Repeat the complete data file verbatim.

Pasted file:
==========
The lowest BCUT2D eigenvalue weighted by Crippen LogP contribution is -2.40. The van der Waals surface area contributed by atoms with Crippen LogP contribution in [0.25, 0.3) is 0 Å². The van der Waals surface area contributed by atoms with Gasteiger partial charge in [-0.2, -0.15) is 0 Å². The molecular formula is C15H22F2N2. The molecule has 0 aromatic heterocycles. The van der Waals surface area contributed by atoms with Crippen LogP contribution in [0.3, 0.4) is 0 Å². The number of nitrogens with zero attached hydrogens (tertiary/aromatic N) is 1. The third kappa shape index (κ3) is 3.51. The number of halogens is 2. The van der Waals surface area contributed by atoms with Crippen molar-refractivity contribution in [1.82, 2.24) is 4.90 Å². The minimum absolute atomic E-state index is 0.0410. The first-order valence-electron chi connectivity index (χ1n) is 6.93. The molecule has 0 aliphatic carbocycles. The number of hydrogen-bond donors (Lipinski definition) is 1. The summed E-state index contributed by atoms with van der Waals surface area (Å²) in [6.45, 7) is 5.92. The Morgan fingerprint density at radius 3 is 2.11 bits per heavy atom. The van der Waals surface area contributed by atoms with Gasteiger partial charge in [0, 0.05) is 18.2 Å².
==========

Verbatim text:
The lowest BCUT2D eigenvalue weighted by Crippen LogP contribution is -2.40. The van der Waals surface area contributed by atoms with Crippen LogP contribution in [0.25, 0.3) is 0 Å². The van der Waals surface area contributed by atoms with Gasteiger partial charge in [-0.2, -0.15) is 0 Å². The molecular formula is C15H22F2N2. The molecule has 0 aromatic heterocycles. The van der Waals surface area contributed by atoms with Crippen LogP contribution in [0.3, 0.4) is 0 Å². The number of nitrogens with zero attached hydrogens (tertiary/aromatic N) is 1. The third kappa shape index (κ3) is 3.51. The number of halogens is 2. The van der Waals surface area contributed by atoms with Crippen molar-refractivity contribution in [1.82, 2.24) is 4.90 Å². The minimum absolute atomic E-state index is 0.0410. The first-order valence-electron chi connectivity index (χ1n) is 6.93. The molecule has 0 aliphatic carbocycles. The number of hydrogen-bond donors (Lipinski definition) is 1. The summed E-state index contributed by atoms with van der Waals surface area (Å²) in [6.45, 7) is 5.92. The Morgan fingerprint density at radius 3 is 2.11 bits per heavy atom. The van der Waals surface area contributed by atoms with Gasteiger partial charge in [0, 0.05) is 18.2 Å².